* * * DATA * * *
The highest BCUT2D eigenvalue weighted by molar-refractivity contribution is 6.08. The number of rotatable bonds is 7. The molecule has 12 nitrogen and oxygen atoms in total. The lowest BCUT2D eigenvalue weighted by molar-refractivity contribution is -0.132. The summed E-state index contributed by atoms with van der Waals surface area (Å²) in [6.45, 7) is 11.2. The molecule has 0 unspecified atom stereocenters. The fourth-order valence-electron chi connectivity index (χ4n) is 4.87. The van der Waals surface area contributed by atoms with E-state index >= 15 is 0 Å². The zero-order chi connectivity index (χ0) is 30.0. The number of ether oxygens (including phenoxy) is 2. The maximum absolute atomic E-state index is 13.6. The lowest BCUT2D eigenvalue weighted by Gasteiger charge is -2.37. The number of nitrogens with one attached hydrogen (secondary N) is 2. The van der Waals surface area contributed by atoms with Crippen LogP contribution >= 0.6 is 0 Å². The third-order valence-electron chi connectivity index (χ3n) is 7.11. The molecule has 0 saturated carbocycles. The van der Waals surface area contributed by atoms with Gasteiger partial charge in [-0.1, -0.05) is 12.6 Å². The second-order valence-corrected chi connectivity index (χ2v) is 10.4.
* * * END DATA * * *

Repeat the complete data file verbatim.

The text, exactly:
The highest BCUT2D eigenvalue weighted by molar-refractivity contribution is 6.08. The number of rotatable bonds is 7. The molecule has 12 nitrogen and oxygen atoms in total. The lowest BCUT2D eigenvalue weighted by molar-refractivity contribution is -0.132. The summed E-state index contributed by atoms with van der Waals surface area (Å²) in [6.45, 7) is 11.2. The molecule has 0 unspecified atom stereocenters. The fourth-order valence-electron chi connectivity index (χ4n) is 4.87. The van der Waals surface area contributed by atoms with E-state index >= 15 is 0 Å². The zero-order chi connectivity index (χ0) is 30.0. The number of ether oxygens (including phenoxy) is 2. The maximum absolute atomic E-state index is 13.6. The lowest BCUT2D eigenvalue weighted by Gasteiger charge is -2.37. The number of nitrogens with one attached hydrogen (secondary N) is 2. The van der Waals surface area contributed by atoms with Crippen LogP contribution >= 0.6 is 0 Å². The third-order valence-electron chi connectivity index (χ3n) is 7.11. The molecule has 0 saturated carbocycles. The van der Waals surface area contributed by atoms with Gasteiger partial charge in [-0.1, -0.05) is 12.6 Å². The second-order valence-corrected chi connectivity index (χ2v) is 10.4.